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Latent virus sparks inflammation in MS
01-07-2012, 12:10 PM
Post: #1
Latent virus sparks inflammation in MS
Epstein-Barr virus may play a role in multiple sclerosis (MS) by activating innate immune responses, researchers found.

Examination of postmortem brain tissue turned up RNA segments of the virus specifically in areas of active MS lesions overexpressing an inflammatory cytokine involved in innate immunity, according to a study by Ute C. Meier, DPhil, of Queen Mary University of London, and colleagues.

That cytokine, interferon-alpha, was overexpressed in active areas of white matter MS lesions but not in inactive lesions, normal-appearing white matter, or normal brain tissue from controls, the group reported online in Neurology.

Significantly higher densities of cells labeling for interferon-alpha were present in acute MS lesions (130 ± 9.4 cells/mm2) and active borders of chronic active MS lesions (114.8 ± 9.7 cells/mm2) compared with inactive MS lesions (18.22 ± 2.8 cells/mm2), normal-appearing white matter (4.4 ± 1.2 cells/mm2), and control tissue (12.25 ± 2 cells/mm2, P<0.0001).

"Perhaps [the subtle role] is not too surprising as Epstein-Barr virus is a persistent virus with the aim to coexist rather than eradicate the host," the authors wrote.

The virus has a strong epidemiologic link to MS, they pointed out.

Individuals who have had a symptomatic case of infectious mononucleosis from Epstein-Barr virus are twice as likely to later develop MS, with risk appearing higher for smokers.

Determining the mechanism for the link to Epstein-Barr virus could aid in developing better treatments for the neurodegenerative disease, Meier's group suggested, and there could be broader implications as well.

"Our study casts new light on mechanistic interactions of viral RNAs and innate immune activation in the [central nervous system], and may highlight the propensity of latent viral infections to contribute to neuroinflammation in the CNS, not only in multiple sclerosis but also in other neuroinflammatory diseases," they wrote.

Their study revitalizes debate over how common Epstein-Barr virus-infected B cells are in MS brains and whether they are a driving factor, Jan D. Lünemann, of the University of Zurich, Switzerland, noted in an accompanying editorial.

But even if the accumulation of Epstein-Barr virus-infected B cells in such lesions represent merely bystanders, that doesn't necessarily make them silent and innocent, he wrote.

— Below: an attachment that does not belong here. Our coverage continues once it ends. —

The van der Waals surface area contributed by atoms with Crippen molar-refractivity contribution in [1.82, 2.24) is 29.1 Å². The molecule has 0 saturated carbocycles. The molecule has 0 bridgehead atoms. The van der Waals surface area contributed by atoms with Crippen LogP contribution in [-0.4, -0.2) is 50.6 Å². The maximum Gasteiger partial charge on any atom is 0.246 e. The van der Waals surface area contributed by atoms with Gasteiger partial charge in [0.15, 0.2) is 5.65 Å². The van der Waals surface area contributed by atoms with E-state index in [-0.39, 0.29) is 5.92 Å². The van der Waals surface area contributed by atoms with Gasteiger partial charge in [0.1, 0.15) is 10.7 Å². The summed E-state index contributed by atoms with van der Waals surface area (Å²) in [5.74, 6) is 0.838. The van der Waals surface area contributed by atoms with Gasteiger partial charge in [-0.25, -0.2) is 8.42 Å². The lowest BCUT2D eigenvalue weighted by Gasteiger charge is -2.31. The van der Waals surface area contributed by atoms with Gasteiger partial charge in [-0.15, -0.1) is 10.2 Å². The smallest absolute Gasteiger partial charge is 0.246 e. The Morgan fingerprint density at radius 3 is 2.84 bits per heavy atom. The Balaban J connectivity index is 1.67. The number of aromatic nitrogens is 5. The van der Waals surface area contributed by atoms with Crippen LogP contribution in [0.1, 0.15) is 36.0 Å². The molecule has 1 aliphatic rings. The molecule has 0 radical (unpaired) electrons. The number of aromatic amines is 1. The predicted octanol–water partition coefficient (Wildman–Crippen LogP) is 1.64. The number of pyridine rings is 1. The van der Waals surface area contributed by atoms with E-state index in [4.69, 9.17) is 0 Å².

Rather than requiring active infection, the latent infection in these immune cells appeared to stimulate or maintain innate immune responses contributing to the inflammatory milieu in MS lesions.

In the seven MS patients' postmortem brain tissue studied, active MS lesions (defined by the presence of dense lymphocytic infiltrates with numerous B cells) all contained Epstein-Barr virus infected cells.

But few of those infected cells expressed a viral protein indicating active replication, suggesting "that viral gene expression is limited to a few proteins that are expressed during latent infection," Lünemann explained.

Such cells weren't unique to MS, but were also detected in CNS tissue from two control patients with stroke, which the researchers pointed out is also a disease in which inflammation plays an important role.

Notably, Epstein-Barr virus-positive cells were present in much higher numbers in active MS lesions than expected in peripheral blood B cells, "which suggests that these cells are recruited to or accumulate in CNS infiltrates," Lünemann noted.

Meier's group also tested the process by infecting human embryonic kidney cells with Epstein-Barr virus-encoded RNA and found that this significantly stimulated interferon-alpha production.

Interferon-alpha showed up in macrophages and microglia suggesting local production as part of an acute inflammatory process.

"Thus even latent Epstein-Barr virus infection can trigger interferon-alpha production observed in active multiple sclerosis lesions, and therefore contribute to the neuroinflammation," the investigators concluded.

The study was supported by AIMS2CURE, the Roan Charitable Trust, and grants from the Medical Research Council, UAEU FMHS Project, and the Wellcome Trust.

Meier reported receiving research support from British Technology Group, ABN/MS Society, Aims2Cure, and the Roan Charitable Trust.

Lünemann reported receiving research support from Baxter International, the Swiss National Science Foundation, the Gemeinnutzige Hertie-Stiftung, the Swiss Multiple Sclerosis Foundation, the Betty and David Koetser Foundation, and the Ernst Schering Foundation.

Primary source: Neurology
Source reference:
Tzartos JS, et al "Association of innate immune activation with latent Epstein-Barr virus in active MS lesions" Neurology 2012; 78: 15-23.

Additional source: Neurology
Source reference:
Lünemann JD "Epstein-Barr virus in multiple sclerosis: A continuing conundrum" Neurology 2012; 78: 11-12.

Source: Medpage Today © 2012 Everyday Health, Inc. (04/01/12)
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